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As Aston Villa hit the rocks, we were nothing but helpless

Villa fans, worldwide are suffering because of poor business decisions. Naturally, we might feel to blame ourselves, in some small way

Aston Villa Press Conference Photo by Barrington Coombs/Getty Images

In addition to all the normal concerns about Aston Villa’s current financial crisis, one other thought has nagged at me - are we partly to blame? Did we cheerlead the potential destruction of our own club?

By we, I mean me, 7500toHolte, Youtube channels like The Villa View, and Aston Villa fans in general.

Villa’s financial bind is the product of two things. First, there was the immensely reckless gamble to pursue promotion at all costs, even when the consequences of failure were apparent. Second, is China’s control of money flows which means that Villa owner, Tony Xia can’t access ready cash.

(To be clear, there is no suggestion Xia himself is facing personal financial difficulties, only that he can’t easily transfer the money to Villa.)

Both those elements were foreseeable. The first was obvious to everyone and widely discussed, including on this site.

The second, well, Chinese capital controls aren’t an everyday topic, but it’s come up elsewhere in the football world. Most notably Chinese investment company Dalian Wanda recently sold a 17% stake in Atletico Madrid, under pressure from state policies to reduce its debt.

At 7500toHolte we pride ourselves on giving the smarter take, looking at things a little more deeply. I personally am a massive fan of the use of analytics of football, a devout believer that ‘Moneyball’ will become a key part of how the sport is played. Shouldn’t we have seen this coming, warned people, turned our backs on a foolish gamble with our club?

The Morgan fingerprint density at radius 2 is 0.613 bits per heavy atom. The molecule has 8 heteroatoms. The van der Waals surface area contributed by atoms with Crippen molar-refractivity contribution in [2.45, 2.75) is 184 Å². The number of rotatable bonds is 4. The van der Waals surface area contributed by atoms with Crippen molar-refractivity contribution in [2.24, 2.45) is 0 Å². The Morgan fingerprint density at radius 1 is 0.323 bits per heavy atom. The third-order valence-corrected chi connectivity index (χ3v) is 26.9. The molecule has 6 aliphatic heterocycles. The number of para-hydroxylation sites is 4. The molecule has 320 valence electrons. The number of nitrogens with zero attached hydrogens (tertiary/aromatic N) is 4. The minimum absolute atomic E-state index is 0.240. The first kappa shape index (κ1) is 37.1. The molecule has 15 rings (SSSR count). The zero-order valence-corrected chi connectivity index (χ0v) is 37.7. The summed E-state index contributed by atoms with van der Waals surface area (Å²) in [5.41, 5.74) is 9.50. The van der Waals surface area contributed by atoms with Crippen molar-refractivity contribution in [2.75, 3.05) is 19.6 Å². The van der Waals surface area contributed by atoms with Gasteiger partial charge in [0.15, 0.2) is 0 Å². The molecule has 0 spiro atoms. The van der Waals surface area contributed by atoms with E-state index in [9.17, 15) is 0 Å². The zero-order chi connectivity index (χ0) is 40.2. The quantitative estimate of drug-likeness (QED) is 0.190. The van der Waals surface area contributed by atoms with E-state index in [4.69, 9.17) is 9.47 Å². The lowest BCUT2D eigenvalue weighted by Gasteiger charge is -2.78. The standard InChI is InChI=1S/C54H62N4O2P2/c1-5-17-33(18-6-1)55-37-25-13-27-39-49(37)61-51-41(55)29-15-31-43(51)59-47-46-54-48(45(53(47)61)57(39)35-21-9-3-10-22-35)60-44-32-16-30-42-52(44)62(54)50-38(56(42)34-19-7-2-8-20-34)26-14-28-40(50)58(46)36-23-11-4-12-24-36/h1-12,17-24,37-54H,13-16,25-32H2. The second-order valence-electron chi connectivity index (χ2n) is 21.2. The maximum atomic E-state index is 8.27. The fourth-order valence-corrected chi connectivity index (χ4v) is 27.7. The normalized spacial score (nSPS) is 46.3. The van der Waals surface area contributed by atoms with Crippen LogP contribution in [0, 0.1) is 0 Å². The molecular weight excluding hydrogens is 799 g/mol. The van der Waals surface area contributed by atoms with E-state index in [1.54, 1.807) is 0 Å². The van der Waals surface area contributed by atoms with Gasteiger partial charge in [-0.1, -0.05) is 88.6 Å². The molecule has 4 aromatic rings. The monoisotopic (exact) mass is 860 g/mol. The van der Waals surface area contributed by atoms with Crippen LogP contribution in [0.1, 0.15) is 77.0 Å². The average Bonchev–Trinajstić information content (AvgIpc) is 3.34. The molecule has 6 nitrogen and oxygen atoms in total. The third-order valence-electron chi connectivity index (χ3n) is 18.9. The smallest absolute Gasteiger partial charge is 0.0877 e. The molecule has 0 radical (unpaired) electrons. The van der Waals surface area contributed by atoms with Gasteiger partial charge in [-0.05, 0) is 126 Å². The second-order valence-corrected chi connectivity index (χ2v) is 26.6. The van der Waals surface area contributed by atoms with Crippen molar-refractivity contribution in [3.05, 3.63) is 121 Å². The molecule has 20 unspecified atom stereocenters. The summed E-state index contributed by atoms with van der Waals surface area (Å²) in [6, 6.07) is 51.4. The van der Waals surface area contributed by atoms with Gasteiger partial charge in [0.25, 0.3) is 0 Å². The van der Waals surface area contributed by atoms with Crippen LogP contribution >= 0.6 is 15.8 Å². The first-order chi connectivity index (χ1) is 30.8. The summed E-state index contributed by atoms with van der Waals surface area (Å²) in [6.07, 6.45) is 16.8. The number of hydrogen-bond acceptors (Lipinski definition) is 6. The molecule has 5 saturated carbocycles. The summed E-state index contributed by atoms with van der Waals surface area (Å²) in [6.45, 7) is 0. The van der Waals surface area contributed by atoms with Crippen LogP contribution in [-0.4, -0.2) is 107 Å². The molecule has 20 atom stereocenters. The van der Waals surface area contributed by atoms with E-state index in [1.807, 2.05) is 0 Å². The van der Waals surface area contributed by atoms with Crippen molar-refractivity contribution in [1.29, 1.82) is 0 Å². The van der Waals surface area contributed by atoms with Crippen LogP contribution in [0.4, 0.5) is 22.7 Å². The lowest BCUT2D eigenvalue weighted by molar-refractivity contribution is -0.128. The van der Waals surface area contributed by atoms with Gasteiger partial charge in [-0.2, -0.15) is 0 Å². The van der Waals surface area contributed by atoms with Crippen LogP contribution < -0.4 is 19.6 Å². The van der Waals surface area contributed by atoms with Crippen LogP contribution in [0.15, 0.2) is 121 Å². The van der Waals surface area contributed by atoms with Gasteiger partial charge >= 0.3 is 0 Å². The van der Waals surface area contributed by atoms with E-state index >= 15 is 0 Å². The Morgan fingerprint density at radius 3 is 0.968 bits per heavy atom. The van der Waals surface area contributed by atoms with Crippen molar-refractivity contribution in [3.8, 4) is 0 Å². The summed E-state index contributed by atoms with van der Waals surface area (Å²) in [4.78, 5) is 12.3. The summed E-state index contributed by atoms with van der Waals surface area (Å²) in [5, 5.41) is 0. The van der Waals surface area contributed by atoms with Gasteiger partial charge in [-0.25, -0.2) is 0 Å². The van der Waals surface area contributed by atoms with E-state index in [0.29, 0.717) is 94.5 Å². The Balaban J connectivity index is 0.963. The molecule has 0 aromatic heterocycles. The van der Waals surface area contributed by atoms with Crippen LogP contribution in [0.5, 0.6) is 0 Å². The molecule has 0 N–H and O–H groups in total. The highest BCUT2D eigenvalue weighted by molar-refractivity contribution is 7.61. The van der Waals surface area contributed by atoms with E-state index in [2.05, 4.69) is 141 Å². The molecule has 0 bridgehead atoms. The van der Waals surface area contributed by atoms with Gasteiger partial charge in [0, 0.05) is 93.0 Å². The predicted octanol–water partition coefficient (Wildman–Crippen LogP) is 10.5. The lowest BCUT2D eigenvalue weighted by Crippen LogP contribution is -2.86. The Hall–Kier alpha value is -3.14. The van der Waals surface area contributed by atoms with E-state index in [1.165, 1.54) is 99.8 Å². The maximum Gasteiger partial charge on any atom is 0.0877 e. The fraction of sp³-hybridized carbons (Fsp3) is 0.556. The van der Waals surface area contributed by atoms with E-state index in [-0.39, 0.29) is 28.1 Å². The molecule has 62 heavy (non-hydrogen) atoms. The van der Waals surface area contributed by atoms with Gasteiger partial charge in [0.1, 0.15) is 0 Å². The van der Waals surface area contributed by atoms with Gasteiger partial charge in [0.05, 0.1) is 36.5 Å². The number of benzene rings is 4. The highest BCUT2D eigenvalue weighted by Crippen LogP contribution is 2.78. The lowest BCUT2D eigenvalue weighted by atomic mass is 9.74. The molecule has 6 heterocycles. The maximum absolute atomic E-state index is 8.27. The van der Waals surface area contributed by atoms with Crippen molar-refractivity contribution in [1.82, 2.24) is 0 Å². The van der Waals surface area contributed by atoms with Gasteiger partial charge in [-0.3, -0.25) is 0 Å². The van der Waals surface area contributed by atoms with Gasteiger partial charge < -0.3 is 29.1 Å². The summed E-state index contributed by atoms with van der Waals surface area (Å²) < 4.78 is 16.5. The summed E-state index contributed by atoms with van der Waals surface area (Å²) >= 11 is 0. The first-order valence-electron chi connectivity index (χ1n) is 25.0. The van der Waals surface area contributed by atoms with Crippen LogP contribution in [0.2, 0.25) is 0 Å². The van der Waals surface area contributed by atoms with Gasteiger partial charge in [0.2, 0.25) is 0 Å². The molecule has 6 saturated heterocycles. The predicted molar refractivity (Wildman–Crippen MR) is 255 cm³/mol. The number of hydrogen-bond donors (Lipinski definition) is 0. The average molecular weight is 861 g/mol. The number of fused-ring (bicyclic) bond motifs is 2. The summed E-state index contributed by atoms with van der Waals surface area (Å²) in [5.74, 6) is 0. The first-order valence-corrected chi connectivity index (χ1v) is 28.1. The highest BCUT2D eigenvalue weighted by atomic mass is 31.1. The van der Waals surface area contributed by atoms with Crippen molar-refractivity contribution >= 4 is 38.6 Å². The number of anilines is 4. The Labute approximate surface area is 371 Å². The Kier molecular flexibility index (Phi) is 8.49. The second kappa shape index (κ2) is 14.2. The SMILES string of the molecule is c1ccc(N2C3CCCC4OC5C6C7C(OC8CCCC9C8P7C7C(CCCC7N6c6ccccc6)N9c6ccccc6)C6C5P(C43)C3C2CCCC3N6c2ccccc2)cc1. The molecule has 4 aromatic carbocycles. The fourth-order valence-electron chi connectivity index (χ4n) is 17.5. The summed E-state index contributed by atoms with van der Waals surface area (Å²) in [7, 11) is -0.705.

But then again, we’re fans too. I don’t support Villa because we have the strongest balance sheet, the smoothest cash flows, the most efficient market approach.

I support Villa because my granddad and my mum do, because I loved our side under Martin O’Neill, because I didn’t want to support a gloryhunting team, but I did want the occasional shot at glory.

I don’t want to think about cash flows or player amortisation when I watch Villa. I didn’t sit there biting my nails in the play-off final because of FFP, I did it because I desperately wanted the team in claret and blue to win and lift a trophy.

And that’s how I, how 7500toHolte, and how the vast majority of Villa fans reacted to Xia’s plan - as fans. We wanted to believe.

I’m a fan and my focus is what happens on the pitch for 90 minutes, ideally on a Saturday. Of course you can’t split that off from what happens off the pitch - they’re two halves of a whole. But I’m not sure I want it to condition how I react to the team. There’s a limit to how much ownership I want.

Maybe it was stupid of me, and of us, to want to believe in Xia’s promises for Villa. But then, it’s stupid to entrust my happiness every weekend to 11 players who I have no conceivable influence over. Fans are stupidly attached to their team, that’s the idea.

Now it looks like we’re going to pay the price for believing. In a way, that’s fair - we got the excitement of seeing our club nearly make it while other teams couldn’t spend and couldn’t compete. If we have to sell our top players and build up from scratch with the kids, that’s the way things go. But I don’t think the fans are to blame, at all - fanatics don’t get to be sceptical. We simply live in hope.

Up the Villa.